Published in JHH14.2 – Women’s Health
Concepts of femininity are in a state of flux. What it means to be a woman is a subject open for debate. The widely publicised statement made by Germaine Greer, that trans-women were not ‘real women’ received much criticism; but does she have a point – can a biologically born man who transitions in adulthood really understand the female lived experience?
The journey a woman takes – from womb to infancy, through childhood and adolescence to sexual awakening and into adulthood and beyond – is unique and powerfully gendered; this extends far beyond that concerned with the female form. While the conditioning imprinted by society through its daily interaction with those identified as female is surely undeniable, the impact of a woman’s experience of being embodied as female cannot be ignored. This embodied gender identity comes to the fore at liminal phases of life – menstruation, childbirth and menopause – but at other times too: when negotiating career and motherhood, or confronting the ‘biological clock’, and even in the daily negotiations of flirtation and hair removal, workplace roles or door opening and carrying heavy bags.
In celebration of this aspect of being alive as a human we have created this issue of the JHH, dedicated to women and their health. Men will get their turn in the next issue! We look at natural childbirth with the help of doulas and the return to a more connected and joyful experience of sexuality. Both these articles expound a need for women to feel safe, connected and embodied in present experience, and the importance of being far from the adrenalised stress response that is so easily activated.
Through the lens of women’s health many of the BHMA’s core themes are addressed. Women fall foul of ‘too much medicine’ as Antonia Wrigley lucidly outlines in her treatise on breast cancer screening. She states that a return to core clinical skills such as examining patients is as effective as screening and suggests moving forward to a more preventive approach, which looks at pre-existing metabolic imbalances and the need to address key lifestyle changes. This surely is where we should be aiming more medical resources. Nutritional and lifestyle changes are also recommended to improve depression in women according to Kelly Brogan’s book, reviewed in this issue.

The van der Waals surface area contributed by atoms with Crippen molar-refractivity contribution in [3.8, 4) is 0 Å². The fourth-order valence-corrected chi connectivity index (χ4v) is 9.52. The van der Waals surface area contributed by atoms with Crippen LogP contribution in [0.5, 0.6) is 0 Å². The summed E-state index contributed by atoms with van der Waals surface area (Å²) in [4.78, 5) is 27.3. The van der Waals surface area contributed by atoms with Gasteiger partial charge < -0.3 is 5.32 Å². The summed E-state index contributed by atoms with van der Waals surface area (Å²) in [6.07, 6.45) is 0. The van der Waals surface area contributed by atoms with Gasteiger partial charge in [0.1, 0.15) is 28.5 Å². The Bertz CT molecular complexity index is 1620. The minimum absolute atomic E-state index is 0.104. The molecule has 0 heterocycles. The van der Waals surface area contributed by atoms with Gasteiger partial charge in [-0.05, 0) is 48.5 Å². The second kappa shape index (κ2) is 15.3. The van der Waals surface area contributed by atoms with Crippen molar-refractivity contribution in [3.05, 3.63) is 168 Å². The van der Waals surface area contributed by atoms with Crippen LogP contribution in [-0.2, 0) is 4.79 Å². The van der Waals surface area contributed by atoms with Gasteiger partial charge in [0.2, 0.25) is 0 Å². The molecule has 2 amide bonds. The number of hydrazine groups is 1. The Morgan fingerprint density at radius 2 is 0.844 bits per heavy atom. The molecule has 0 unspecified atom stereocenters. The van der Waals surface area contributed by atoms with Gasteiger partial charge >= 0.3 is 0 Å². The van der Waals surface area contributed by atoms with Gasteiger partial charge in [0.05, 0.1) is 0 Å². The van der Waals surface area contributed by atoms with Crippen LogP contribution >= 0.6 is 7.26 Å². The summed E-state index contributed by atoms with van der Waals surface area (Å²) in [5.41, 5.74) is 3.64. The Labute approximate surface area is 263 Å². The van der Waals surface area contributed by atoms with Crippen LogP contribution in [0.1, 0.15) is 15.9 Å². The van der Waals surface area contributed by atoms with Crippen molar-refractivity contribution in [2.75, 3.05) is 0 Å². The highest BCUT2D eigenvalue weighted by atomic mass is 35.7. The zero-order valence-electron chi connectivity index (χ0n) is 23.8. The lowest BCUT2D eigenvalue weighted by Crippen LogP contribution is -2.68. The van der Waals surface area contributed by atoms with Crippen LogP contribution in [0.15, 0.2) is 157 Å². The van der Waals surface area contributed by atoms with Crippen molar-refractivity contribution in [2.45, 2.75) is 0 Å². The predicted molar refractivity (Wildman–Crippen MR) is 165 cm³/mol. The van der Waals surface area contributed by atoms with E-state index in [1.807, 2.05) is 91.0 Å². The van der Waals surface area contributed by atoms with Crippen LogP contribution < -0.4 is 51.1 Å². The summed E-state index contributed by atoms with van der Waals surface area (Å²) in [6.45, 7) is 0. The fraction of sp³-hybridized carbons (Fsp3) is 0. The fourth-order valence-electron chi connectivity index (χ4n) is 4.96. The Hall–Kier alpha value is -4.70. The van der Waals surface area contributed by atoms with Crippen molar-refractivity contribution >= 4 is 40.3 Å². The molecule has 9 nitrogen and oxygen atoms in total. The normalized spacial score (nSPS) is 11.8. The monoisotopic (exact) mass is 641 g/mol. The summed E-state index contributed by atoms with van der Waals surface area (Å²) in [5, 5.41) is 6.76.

William House explores issues around gender fluidity and the normalisation of a once taboo subject. Our research section tells of the alternative management of menopause showing promise for both fennel and acupunture. The piece on the vaginal microbiome and bacterial vaginosis is reminiscent of Eve Ensler’s monologues in its call for the issue of vaginal health to be more talked about, celebrated and researched. Catherine Zollman, Medical Director at Bristol’s pioneering Penny Brohn Centre, describes some core issues in women’s breast cancer journeys and the techniques used to help them live well during this time; the central tenet is an individualised and flexible approach.
David Zigmond eloquently highlights the dehumanising effects of industrialised healthcare and how a woman’s mental health recovery depended on the healing power of relationship, continuity of care and simply being given space and time to be heard and to heal. Mental health is further explored in Alys Cole-King et al’s salient article on female doctor suicide, the rate of which is higher than the national average, and the iceberg of mental distress this represents. Solutions must come both from ground upwards resilience training and top down global system change.
So much of women’s health is dictated by the inequalities within society because of race, gender, wealth and education. Panning out to an international perspective they are even more acutely felt. But are things continuing to change and improve? It’s said in Indian mysticism that the age of women is dawning and we will move into a new paradigm of being, beyond a politicised and ‘war-based’ society. The next incarnation of Vishnu, after Krishna and Buddha, is said to be Kalki, a woman on a white horse. Perhaps as Germaine Greer said, ‘equality is a profoundly conservative goal for women’. As a society we need to move beyond this lowly aspiration to a new more empowered and feminised way of relating.
Returning to her ‘real woman’ statement; the use of ‘real’ here sounds pejorative and implies some kind of fictitious fixed identity or club that one should belong to. While indeed both being born and living as a woman – labelled as ‘cis’ in gender speak terms – is a singular experience, there is also a wider truth to womanhood. What emerges from the JHH’s exploration of women’s health is the idea that femininity and woman-ness have a multiplicity of forms and can be identified in numerous ways. We must take each woman poised in her personalised narrative and treat her as an individual, but remember that her relationship to woman-ness is a central component of this tale.